Polish Civic Organizations

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Polish TV Station Headquarters in Greenpoint, Brooklyn

Considering the relatively large proportion of Polish that have settled in New York, there are surprisingly few cultural institutions for the Polish population there. Most of the institutions are located in Chicago, the "Polish Capital" of America. Most of the cultural institutions in New York take the form of printed media, such as Polish language Newspapers. Popular topics of Polish newspapers include the promotion of assorted regional Polish organizations and activities they engage in.These periodicals often aim to elevate the Polish community and increase American understanding of Polish culture and history.

A hub of polish culture in NYC

Kosciuszko Foundation

Founded in 1925, the Kosciuszko Foundation is dedicated to promoting and strengthening understanding and friendship between the peoples of Poland and the United States through educational, scientific, and cultural exchanges and other related programs and activities. It awards fellowships and grants to graduate students, scholars, scientists, professionals, and artists and helps to increase the visibility and prestige of Polish culture in America’s pluralistic society by sponsoring exhibits, publications, film festivals, performing arts such as concerts and recitals, and assists other institutions with similar goals.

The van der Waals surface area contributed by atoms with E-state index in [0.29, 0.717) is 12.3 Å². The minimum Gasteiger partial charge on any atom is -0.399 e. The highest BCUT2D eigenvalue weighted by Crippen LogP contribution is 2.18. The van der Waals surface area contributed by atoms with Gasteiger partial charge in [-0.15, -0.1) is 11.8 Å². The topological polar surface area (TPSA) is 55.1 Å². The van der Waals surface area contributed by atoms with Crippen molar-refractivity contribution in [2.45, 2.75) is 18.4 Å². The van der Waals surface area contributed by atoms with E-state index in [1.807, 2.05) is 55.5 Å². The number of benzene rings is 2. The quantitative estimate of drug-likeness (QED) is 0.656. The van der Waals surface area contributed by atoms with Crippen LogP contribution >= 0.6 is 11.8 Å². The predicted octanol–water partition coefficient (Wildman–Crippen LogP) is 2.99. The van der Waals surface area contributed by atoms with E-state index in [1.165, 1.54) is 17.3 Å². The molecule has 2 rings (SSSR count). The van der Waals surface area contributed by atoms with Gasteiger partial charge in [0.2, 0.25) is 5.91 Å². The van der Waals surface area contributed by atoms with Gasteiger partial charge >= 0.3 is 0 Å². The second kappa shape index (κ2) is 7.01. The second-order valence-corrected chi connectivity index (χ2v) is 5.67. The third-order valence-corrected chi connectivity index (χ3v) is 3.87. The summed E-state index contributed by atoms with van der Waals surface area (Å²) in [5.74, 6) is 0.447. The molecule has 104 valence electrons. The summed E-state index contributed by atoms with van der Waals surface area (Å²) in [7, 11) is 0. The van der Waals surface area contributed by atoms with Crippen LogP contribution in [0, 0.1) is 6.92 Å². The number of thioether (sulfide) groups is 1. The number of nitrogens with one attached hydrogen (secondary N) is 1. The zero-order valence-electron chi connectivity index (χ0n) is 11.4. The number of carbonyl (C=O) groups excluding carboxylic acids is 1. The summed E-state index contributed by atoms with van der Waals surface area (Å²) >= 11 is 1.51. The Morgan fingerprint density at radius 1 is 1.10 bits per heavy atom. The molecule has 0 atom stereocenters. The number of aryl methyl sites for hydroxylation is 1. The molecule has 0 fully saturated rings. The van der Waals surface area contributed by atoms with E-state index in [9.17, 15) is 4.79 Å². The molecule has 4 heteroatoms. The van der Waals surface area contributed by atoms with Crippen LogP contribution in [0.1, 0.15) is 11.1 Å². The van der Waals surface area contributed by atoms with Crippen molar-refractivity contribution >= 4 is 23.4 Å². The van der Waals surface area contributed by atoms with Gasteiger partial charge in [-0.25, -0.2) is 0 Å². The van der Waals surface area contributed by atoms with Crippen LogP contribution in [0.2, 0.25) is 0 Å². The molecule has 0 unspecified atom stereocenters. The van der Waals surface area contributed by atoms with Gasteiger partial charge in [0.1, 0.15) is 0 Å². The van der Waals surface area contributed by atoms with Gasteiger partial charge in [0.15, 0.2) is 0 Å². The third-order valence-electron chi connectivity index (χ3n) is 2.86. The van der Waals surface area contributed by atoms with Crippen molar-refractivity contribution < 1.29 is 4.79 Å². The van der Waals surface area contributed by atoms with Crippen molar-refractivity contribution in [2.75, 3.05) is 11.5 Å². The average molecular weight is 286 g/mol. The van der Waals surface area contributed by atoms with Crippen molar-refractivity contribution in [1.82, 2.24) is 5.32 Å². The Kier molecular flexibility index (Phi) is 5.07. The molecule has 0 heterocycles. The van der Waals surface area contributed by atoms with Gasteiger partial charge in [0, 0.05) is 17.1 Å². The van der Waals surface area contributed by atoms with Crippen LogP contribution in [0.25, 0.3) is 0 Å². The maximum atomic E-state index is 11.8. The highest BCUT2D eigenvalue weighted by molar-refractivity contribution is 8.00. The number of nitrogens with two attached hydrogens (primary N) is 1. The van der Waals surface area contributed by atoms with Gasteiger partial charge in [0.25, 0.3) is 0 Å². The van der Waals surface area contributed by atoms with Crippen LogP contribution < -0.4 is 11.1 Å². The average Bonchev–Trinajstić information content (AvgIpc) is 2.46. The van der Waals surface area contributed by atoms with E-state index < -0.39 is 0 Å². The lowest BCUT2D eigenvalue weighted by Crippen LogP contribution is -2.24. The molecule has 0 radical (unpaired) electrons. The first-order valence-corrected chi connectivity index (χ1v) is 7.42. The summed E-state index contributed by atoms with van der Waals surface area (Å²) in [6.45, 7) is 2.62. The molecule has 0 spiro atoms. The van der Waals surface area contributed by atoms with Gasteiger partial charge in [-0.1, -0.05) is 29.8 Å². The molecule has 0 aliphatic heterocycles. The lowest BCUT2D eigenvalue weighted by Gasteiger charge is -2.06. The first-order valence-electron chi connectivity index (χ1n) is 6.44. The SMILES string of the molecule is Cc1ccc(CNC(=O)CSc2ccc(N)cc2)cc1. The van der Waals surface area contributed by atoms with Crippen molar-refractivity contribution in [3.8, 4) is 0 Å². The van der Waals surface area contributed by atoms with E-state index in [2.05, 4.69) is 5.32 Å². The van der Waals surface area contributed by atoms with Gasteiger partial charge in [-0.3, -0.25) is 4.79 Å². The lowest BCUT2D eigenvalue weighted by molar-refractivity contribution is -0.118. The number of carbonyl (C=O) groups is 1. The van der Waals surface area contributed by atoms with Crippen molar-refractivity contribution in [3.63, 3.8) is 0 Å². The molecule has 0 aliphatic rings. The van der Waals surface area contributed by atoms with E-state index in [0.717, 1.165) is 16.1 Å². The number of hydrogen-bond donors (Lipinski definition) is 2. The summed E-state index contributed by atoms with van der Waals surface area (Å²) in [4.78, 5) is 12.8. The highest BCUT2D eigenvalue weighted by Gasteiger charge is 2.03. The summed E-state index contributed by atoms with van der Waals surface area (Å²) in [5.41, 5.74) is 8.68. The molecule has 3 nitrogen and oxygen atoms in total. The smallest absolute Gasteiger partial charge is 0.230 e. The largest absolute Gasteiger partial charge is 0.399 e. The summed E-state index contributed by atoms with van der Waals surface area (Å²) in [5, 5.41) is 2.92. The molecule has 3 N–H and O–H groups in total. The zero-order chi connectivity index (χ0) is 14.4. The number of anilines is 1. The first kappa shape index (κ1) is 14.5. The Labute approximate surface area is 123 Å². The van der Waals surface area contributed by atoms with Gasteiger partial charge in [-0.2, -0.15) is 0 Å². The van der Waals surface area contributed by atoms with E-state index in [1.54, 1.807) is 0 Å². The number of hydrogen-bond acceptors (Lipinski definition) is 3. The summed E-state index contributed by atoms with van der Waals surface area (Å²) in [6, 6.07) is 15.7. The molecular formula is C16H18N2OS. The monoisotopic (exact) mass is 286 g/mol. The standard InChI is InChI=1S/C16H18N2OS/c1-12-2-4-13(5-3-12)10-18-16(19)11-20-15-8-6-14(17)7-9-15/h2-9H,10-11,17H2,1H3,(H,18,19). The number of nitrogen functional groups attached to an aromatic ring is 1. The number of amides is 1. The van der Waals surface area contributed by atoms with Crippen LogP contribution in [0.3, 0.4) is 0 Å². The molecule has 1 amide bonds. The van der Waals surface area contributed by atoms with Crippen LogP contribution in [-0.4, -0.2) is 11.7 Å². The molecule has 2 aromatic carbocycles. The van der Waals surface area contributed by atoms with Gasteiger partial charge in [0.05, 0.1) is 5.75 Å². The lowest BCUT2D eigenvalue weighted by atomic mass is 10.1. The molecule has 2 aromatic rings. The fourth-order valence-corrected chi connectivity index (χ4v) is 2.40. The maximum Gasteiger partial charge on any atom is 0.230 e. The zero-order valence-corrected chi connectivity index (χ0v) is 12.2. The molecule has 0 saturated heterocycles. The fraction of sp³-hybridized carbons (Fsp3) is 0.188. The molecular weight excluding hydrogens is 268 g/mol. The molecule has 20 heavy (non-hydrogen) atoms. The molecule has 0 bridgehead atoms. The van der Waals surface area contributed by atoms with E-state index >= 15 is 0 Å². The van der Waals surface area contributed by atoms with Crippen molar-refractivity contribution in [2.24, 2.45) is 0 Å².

Broadcast in NYC

Other Polish Cultural Resources Include:

Glos. Polish-language newspaper. Contact: Andrzej Dobrowolski, Editor. Address: 140 Greenpoint Avenue, Brooklyn, New York 11222.

New Horizon: Polish American Review. Contains items of interest to the Polish community. Contact: B. Wierzbianski, Editor. Address: 333 West 38th Street, New York, New York 10018-2914. Telephone: (212) 354-0490.

Nowy Dziennik/Polish Daily News. Polish-language newspaper. Contact: Boleslaw Wierzbianski, Editor. Address: 333 West 38th Street, New York, New York 10018-2914. Telephone: (212) 594-2266. Fax: (212) 594-2383 E-mail: listy@dziennik.com or deptula@dziennik.com.

Scholarly journal of the Polish Institute of Arts and Sciences of America devoted to the study of Polish history and culture. Contact: Joseph W. Wieczerzak, Editor. Address: 208 East 30th Street, New York, New York 10016. Telephone: (212) 686-4164. Fax: (212) 545-1130.

American Institute of Polish Culture (AIPC).

Furthers knowledge of and appreciation for the history, science, art, and culture of Poland.